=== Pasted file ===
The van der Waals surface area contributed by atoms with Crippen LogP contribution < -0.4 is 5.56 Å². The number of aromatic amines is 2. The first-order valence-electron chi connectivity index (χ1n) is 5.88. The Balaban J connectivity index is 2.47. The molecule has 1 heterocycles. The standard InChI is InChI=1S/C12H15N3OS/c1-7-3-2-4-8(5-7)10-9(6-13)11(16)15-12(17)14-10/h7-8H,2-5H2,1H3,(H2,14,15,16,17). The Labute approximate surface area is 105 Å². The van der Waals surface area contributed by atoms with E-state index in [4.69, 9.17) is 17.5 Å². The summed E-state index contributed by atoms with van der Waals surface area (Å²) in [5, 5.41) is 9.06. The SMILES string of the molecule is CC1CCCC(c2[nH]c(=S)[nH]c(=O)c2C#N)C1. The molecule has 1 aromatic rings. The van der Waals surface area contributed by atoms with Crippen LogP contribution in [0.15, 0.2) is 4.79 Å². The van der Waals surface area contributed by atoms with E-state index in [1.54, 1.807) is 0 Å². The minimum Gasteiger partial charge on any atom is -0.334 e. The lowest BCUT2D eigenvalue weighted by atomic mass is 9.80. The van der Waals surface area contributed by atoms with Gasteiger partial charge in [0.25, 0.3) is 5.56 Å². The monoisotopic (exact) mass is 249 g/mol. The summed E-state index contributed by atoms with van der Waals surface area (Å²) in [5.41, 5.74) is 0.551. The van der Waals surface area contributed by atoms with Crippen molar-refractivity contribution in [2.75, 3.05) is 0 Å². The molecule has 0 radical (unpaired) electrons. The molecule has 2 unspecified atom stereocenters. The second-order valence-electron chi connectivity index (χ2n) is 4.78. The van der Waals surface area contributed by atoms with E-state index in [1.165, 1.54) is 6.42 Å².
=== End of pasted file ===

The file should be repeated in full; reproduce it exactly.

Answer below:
The van der Waals surface area contributed by atoms with Crippen LogP contribution < -0.4 is 5.56 Å². The number of aromatic amines is 2. The first-order valence-electron chi connectivity index (χ1n) is 5.88. The Balaban J connectivity index is 2.47. The molecule has 1 heterocycles. The standard InChI is InChI=1S/C12H15N3OS/c1-7-3-2-4-8(5-7)10-9(6-13)11(16)15-12(17)14-10/h7-8H,2-5H2,1H3,(H2,14,15,16,17). The Labute approximate surface area is 105 Å². The van der Waals surface area contributed by atoms with E-state index in [4.69, 9.17) is 17.5 Å². The summed E-state index contributed by atoms with van der Waals surface area (Å²) in [5, 5.41) is 9.06. The SMILES string of the molecule is CC1CCCC(c2[nH]c(=S)[nH]c(=O)c2C#N)C1. The molecule has 1 aromatic rings. The van der Waals surface area contributed by atoms with Crippen LogP contribution in [0.15, 0.2) is 4.79 Å². The van der Waals surface area contributed by atoms with E-state index in [1.54, 1.807) is 0 Å². The minimum Gasteiger partial charge on any atom is -0.334 e. The lowest BCUT2D eigenvalue weighted by atomic mass is 9.80. The van der Waals surface area contributed by atoms with Gasteiger partial charge in [0.25, 0.3) is 5.56 Å². The monoisotopic (exact) mass is 249 g/mol. The summed E-state index contributed by atoms with van der Waals surface area (Å²) in [5.41, 5.74) is 0.551. The van der Waals surface area contributed by atoms with Crippen molar-refractivity contribution in [2.75, 3.05) is 0 Å². The molecule has 0 radical (unpaired) electrons. The molecule has 2 unspecified atom stereocenters. The second-order valence-electron chi connectivity index (χ2n) is 4.78. The van der Waals surface area contributed by atoms with E-state index in [1.165, 1.54) is 6.42 Å².